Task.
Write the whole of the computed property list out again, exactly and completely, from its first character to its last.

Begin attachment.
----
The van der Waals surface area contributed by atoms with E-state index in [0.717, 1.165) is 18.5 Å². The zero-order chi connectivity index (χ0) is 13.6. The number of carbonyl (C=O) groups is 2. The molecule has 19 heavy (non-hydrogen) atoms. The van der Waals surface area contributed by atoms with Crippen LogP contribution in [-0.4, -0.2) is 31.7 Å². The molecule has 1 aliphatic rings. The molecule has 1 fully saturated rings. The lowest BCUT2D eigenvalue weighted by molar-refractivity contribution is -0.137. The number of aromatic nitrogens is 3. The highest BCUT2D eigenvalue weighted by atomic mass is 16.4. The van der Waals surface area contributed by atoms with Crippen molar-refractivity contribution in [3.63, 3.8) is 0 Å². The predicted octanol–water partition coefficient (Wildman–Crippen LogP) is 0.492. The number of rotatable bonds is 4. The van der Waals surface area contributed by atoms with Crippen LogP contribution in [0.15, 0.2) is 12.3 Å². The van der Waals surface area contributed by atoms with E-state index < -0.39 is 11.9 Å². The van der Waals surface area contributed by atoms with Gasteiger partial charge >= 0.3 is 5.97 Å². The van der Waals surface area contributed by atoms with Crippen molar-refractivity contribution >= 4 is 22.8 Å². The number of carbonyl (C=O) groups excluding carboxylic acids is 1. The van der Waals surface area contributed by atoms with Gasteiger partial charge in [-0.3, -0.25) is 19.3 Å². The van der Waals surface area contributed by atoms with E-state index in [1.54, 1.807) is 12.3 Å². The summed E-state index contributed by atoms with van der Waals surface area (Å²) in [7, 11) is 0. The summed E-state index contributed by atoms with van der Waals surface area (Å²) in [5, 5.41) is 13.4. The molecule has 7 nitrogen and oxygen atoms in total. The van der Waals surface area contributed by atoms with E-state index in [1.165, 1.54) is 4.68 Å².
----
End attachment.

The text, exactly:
The van der Waals surface area contributed by atoms with E-state index in [0.717, 1.165) is 18.5 Å². The zero-order chi connectivity index (χ0) is 13.6. The number of carbonyl (C=O) groups is 2. The molecule has 19 heavy (non-hydrogen) atoms. The van der Waals surface area contributed by atoms with Crippen LogP contribution in [-0.4, -0.2) is 31.7 Å². The molecule has 1 aliphatic rings. The molecule has 1 fully saturated rings. The lowest BCUT2D eigenvalue weighted by molar-refractivity contribution is -0.137. The number of aromatic nitrogens is 3. The highest BCUT2D eigenvalue weighted by atomic mass is 16.4. The van der Waals surface area contributed by atoms with Crippen molar-refractivity contribution in [3.63, 3.8) is 0 Å². The predicted octanol–water partition coefficient (Wildman–Crippen LogP) is 0.492. The number of rotatable bonds is 4. The van der Waals surface area contributed by atoms with Crippen LogP contribution in [0.15, 0.2) is 12.3 Å². The van der Waals surface area contributed by atoms with E-state index < -0.39 is 11.9 Å². The van der Waals surface area contributed by atoms with Gasteiger partial charge >= 0.3 is 5.97 Å². The van der Waals surface area contributed by atoms with Crippen molar-refractivity contribution >= 4 is 22.8 Å². The number of carbonyl (C=O) groups excluding carboxylic acids is 1. The van der Waals surface area contributed by atoms with Gasteiger partial charge in [-0.3, -0.25) is 19.3 Å². The van der Waals surface area contributed by atoms with E-state index in [1.54, 1.807) is 12.3 Å². The summed E-state index contributed by atoms with van der Waals surface area (Å²) in [7, 11) is 0. The summed E-state index contributed by atoms with van der Waals surface area (Å²) in [5, 5.41) is 13.4. The molecule has 7 nitrogen and oxygen atoms in total. The van der Waals surface area contributed by atoms with E-state index in [1.165, 1.54) is 4.68 Å².